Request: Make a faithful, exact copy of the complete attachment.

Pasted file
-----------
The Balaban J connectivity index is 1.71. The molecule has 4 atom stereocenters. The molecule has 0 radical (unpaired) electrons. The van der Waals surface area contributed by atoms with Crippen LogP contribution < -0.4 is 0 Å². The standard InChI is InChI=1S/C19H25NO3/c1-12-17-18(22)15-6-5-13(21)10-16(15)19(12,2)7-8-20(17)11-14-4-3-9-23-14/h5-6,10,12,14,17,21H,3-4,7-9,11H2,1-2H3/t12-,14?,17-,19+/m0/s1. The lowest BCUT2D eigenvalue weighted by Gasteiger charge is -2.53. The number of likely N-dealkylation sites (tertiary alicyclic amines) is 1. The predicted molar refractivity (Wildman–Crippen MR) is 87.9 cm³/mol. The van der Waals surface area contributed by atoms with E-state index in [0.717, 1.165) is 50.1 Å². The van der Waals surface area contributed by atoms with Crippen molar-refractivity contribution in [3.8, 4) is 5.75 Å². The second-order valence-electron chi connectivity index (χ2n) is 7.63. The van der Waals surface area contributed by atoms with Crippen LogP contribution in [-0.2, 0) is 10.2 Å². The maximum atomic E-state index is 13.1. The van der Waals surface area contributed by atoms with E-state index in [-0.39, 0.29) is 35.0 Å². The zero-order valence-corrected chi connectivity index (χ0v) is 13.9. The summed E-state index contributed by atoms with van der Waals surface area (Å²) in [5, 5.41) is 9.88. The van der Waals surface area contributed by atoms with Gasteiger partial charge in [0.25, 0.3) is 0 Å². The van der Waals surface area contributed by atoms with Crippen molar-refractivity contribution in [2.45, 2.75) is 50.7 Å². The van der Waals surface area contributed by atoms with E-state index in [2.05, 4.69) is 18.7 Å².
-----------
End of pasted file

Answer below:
The Balaban J connectivity index is 1.71. The molecule has 4 atom stereocenters. The molecule has 0 radical (unpaired) electrons. The van der Waals surface area contributed by atoms with Crippen LogP contribution < -0.4 is 0 Å². The standard InChI is InChI=1S/C19H25NO3/c1-12-17-18(22)15-6-5-13(21)10-16(15)19(12,2)7-8-20(17)11-14-4-3-9-23-14/h5-6,10,12,14,17,21H,3-4,7-9,11H2,1-2H3/t12-,14?,17-,19+/m0/s1. The lowest BCUT2D eigenvalue weighted by Gasteiger charge is -2.53. The number of likely N-dealkylation sites (tertiary alicyclic amines) is 1. The predicted molar refractivity (Wildman–Crippen MR) is 87.9 cm³/mol. The van der Waals surface area contributed by atoms with E-state index in [0.717, 1.165) is 50.1 Å². The van der Waals surface area contributed by atoms with Crippen molar-refractivity contribution in [3.8, 4) is 5.75 Å². The second-order valence-electron chi connectivity index (χ2n) is 7.63. The van der Waals surface area contributed by atoms with Crippen LogP contribution in [-0.2, 0) is 10.2 Å². The maximum atomic E-state index is 13.1. The van der Waals surface area contributed by atoms with E-state index in [-0.39, 0.29) is 35.0 Å². The zero-order valence-corrected chi connectivity index (χ0v) is 13.9. The summed E-state index contributed by atoms with van der Waals surface area (Å²) in [5, 5.41) is 9.88. The van der Waals surface area contributed by atoms with Gasteiger partial charge in [0.25, 0.3) is 0 Å². The van der Waals surface area contributed by atoms with Crippen molar-refractivity contribution in [2.45, 2.75) is 50.7 Å². The van der Waals surface area contributed by atoms with E-state index in [2.05, 4.69) is 18.7 Å².